President Obama wants Americans to understand the history of the Affordable Care Act. In a long-form piece for The New Yorker, Obama details the history of healthcare in the country, defines the purpose of the plan and the fight to get the bill signed into law.

But Donald Trump has been vocal about his dislike for the government-based health care plan that provides health insurance for many Americans. He plans to create his own that will be “better” than Obama’s, per CNN. The issue is set to appear in front of the Supreme Court a week before Election Day.

Obama took to his Twitter on Monday with a message and a link to The New Yorker story for his 124 million followers.

“In the middle of a pandemic, this administration is trying to dismantle the Affordable Care Act in the Supreme Court. Here’s how Joe and I fought to expand health care, protect millions of Americans with preexisting conditions, and actually get it done.”

Obama opens up the piece by detailing why a government based healthcare system was important to him. He says it was bigger than politics – it was personal.

“My interest in health care went beyond policy or politics; it was personal, just as it was for Teddy. Each time I met a parent struggling to come up with the money to get treatment for a sick child, I thought back to the night Michelle and I had to take three-month-old Sasha to the emergency room for what turned out to be viral meningitis. I remembered the terror and the helplessness we felt as the nurses whisked her away for a spinal tap, and the realization that we might never have caught the infection in time had the girls not had a regular pediatrician we felt comfortable calling in the middle of the night. Most of all, I thought about my mom, who had died in 1995, of uterine cancer.”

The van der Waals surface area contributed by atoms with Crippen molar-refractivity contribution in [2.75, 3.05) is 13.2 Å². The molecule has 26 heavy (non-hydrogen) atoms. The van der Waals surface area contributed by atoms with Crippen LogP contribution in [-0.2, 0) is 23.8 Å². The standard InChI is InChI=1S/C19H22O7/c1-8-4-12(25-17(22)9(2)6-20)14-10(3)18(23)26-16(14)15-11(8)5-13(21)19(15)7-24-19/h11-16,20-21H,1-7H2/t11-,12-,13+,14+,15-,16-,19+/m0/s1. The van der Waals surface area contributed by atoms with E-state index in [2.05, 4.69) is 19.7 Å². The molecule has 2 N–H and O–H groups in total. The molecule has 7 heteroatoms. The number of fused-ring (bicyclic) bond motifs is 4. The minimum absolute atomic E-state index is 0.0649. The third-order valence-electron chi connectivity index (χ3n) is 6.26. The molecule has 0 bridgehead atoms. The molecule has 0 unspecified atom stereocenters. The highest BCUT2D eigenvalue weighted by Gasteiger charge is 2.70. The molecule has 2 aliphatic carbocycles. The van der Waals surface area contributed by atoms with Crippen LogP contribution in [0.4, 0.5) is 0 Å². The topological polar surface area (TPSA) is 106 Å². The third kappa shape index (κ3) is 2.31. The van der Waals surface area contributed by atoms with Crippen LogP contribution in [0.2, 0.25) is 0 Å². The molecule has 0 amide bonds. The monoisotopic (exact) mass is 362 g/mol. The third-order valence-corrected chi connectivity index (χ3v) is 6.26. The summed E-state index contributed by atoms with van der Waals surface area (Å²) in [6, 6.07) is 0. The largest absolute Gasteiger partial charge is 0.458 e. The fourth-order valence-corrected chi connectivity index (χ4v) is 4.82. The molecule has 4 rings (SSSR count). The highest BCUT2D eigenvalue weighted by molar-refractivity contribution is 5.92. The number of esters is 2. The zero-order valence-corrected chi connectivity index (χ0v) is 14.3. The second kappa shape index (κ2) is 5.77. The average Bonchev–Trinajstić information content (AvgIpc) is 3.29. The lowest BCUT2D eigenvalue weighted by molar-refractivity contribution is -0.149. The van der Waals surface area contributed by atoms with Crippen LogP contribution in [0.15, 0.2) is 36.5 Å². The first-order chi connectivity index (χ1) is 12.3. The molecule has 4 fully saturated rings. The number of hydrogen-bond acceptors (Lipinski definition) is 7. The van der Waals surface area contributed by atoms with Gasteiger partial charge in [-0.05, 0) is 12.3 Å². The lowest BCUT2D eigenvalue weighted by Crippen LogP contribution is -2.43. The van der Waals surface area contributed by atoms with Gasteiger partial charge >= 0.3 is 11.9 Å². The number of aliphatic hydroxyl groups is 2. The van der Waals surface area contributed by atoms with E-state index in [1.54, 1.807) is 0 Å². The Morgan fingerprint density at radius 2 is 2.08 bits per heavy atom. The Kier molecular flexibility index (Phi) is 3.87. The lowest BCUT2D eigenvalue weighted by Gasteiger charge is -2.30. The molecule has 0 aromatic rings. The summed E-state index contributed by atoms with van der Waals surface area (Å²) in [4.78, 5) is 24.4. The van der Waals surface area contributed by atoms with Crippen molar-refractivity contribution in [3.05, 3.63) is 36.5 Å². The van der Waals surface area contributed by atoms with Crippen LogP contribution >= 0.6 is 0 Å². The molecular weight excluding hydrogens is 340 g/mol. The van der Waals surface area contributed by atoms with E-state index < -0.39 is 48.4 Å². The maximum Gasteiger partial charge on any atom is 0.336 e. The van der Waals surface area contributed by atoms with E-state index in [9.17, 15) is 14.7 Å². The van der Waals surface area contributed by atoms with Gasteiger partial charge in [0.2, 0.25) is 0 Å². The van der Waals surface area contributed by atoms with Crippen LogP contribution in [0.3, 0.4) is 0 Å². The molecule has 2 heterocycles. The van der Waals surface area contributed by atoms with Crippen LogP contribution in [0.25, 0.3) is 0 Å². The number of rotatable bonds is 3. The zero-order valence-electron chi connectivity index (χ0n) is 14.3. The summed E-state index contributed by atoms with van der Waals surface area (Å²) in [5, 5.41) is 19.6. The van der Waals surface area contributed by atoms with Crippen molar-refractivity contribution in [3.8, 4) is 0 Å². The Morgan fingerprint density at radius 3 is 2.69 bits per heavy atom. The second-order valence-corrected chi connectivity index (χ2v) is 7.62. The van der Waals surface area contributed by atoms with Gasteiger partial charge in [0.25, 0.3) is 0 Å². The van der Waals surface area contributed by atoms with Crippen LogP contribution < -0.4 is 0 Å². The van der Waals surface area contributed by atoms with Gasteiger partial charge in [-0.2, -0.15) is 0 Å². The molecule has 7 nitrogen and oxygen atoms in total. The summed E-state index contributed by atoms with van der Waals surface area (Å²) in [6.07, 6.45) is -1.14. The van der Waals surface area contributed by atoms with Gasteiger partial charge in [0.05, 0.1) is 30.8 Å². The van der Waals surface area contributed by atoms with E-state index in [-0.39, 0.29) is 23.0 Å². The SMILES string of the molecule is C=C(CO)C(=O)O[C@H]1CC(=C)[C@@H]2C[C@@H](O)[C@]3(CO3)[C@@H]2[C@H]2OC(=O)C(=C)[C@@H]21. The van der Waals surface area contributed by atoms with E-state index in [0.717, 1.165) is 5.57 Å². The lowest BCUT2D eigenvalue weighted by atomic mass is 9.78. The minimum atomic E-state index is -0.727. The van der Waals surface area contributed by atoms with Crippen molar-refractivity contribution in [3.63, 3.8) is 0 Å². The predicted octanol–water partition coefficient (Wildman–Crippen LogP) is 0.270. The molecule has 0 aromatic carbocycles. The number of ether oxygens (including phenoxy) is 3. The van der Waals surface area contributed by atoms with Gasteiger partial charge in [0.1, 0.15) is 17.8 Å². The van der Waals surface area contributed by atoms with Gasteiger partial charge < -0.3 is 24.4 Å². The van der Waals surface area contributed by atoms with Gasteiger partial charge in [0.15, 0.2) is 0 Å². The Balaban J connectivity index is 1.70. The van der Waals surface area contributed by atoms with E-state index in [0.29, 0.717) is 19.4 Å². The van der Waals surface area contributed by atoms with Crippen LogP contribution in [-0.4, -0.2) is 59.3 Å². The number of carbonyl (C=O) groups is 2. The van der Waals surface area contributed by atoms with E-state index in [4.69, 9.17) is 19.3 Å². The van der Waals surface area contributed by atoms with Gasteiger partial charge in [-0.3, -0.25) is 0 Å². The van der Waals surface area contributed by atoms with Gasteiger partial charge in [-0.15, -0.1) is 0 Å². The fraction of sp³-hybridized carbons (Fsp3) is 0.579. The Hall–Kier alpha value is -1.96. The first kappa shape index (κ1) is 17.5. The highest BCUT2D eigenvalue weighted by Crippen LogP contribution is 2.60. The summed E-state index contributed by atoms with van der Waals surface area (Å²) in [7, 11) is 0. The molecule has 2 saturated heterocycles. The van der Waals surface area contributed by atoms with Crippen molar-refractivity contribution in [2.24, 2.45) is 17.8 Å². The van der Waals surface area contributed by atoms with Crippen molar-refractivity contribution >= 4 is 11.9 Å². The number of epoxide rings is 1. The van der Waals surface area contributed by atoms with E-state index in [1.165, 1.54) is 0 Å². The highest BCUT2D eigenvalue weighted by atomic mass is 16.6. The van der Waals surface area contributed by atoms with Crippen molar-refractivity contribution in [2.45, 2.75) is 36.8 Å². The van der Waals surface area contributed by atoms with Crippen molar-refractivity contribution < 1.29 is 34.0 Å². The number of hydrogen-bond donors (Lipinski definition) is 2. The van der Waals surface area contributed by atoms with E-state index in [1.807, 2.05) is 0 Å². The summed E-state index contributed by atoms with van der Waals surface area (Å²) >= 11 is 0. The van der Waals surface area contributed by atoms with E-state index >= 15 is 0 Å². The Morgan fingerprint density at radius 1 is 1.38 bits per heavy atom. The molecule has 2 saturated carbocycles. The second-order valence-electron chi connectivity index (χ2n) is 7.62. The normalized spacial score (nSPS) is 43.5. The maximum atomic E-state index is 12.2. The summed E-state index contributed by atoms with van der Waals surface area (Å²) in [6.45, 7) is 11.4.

During the final presidential debate, Trump told the audience his healthcare bill will “always protect people with pre-existing conditions,” but there is no word yet what else that plan entails.

The essay is an excerpt from Obama’s forthcoming presidential memoir “A Promised Land,” due out Nov. 17.

Story Credit:Keydra Manns

Photo Credit: thegrio

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